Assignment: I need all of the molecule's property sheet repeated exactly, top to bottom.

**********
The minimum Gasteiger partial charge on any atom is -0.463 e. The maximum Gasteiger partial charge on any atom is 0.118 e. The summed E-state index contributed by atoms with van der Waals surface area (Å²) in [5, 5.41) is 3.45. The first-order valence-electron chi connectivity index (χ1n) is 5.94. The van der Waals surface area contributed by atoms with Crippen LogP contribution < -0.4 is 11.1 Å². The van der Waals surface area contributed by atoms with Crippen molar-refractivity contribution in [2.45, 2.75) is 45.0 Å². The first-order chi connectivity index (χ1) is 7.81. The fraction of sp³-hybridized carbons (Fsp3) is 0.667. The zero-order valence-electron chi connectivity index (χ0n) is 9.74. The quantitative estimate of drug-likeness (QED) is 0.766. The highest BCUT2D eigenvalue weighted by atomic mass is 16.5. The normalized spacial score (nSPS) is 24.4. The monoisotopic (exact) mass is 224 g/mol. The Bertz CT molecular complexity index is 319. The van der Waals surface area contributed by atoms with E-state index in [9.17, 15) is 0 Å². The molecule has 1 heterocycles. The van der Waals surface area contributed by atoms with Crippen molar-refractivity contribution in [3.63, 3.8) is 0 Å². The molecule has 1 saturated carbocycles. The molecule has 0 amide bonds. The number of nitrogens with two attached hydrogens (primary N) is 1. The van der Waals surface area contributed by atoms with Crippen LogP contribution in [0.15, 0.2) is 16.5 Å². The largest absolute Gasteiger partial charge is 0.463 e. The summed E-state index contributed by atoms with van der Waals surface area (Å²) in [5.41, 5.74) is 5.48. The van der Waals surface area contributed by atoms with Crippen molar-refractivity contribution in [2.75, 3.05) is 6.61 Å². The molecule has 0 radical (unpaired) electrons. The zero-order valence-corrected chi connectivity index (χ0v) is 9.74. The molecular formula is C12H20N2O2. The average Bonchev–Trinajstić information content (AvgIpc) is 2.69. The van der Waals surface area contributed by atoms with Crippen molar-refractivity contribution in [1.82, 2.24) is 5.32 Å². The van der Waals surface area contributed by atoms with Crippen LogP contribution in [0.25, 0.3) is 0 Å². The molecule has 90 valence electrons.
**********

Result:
The minimum Gasteiger partial charge on any atom is -0.463 e. The maximum Gasteiger partial charge on any atom is 0.118 e. The summed E-state index contributed by atoms with van der Waals surface area (Å²) in [5, 5.41) is 3.45. The first-order valence-electron chi connectivity index (χ1n) is 5.94. The van der Waals surface area contributed by atoms with Crippen LogP contribution < -0.4 is 11.1 Å². The van der Waals surface area contributed by atoms with Crippen molar-refractivity contribution in [2.45, 2.75) is 45.0 Å². The first-order chi connectivity index (χ1) is 7.81. The fraction of sp³-hybridized carbons (Fsp3) is 0.667. The zero-order valence-electron chi connectivity index (χ0n) is 9.74. The quantitative estimate of drug-likeness (QED) is 0.766. The highest BCUT2D eigenvalue weighted by atomic mass is 16.5. The normalized spacial score (nSPS) is 24.4. The monoisotopic (exact) mass is 224 g/mol. The Bertz CT molecular complexity index is 319. The van der Waals surface area contributed by atoms with E-state index in [9.17, 15) is 0 Å². The molecule has 1 heterocycles. The van der Waals surface area contributed by atoms with Crippen molar-refractivity contribution in [3.63, 3.8) is 0 Å². The molecule has 1 saturated carbocycles. The molecule has 0 amide bonds. The number of nitrogens with two attached hydrogens (primary N) is 1. The van der Waals surface area contributed by atoms with Crippen LogP contribution in [0.15, 0.2) is 16.5 Å². The largest absolute Gasteiger partial charge is 0.463 e. The summed E-state index contributed by atoms with van der Waals surface area (Å²) in [5.41, 5.74) is 5.48. The van der Waals surface area contributed by atoms with Crippen molar-refractivity contribution in [2.75, 3.05) is 6.61 Å². The molecule has 0 radical (unpaired) electrons. The zero-order valence-corrected chi connectivity index (χ0v) is 9.74. The molecular formula is C12H20N2O2. The average Bonchev–Trinajstić information content (AvgIpc) is 2.69. The van der Waals surface area contributed by atoms with Crippen molar-refractivity contribution in [1.82, 2.24) is 5.32 Å². The van der Waals surface area contributed by atoms with Crippen LogP contribution in [0.25, 0.3) is 0 Å². The molecule has 90 valence electrons.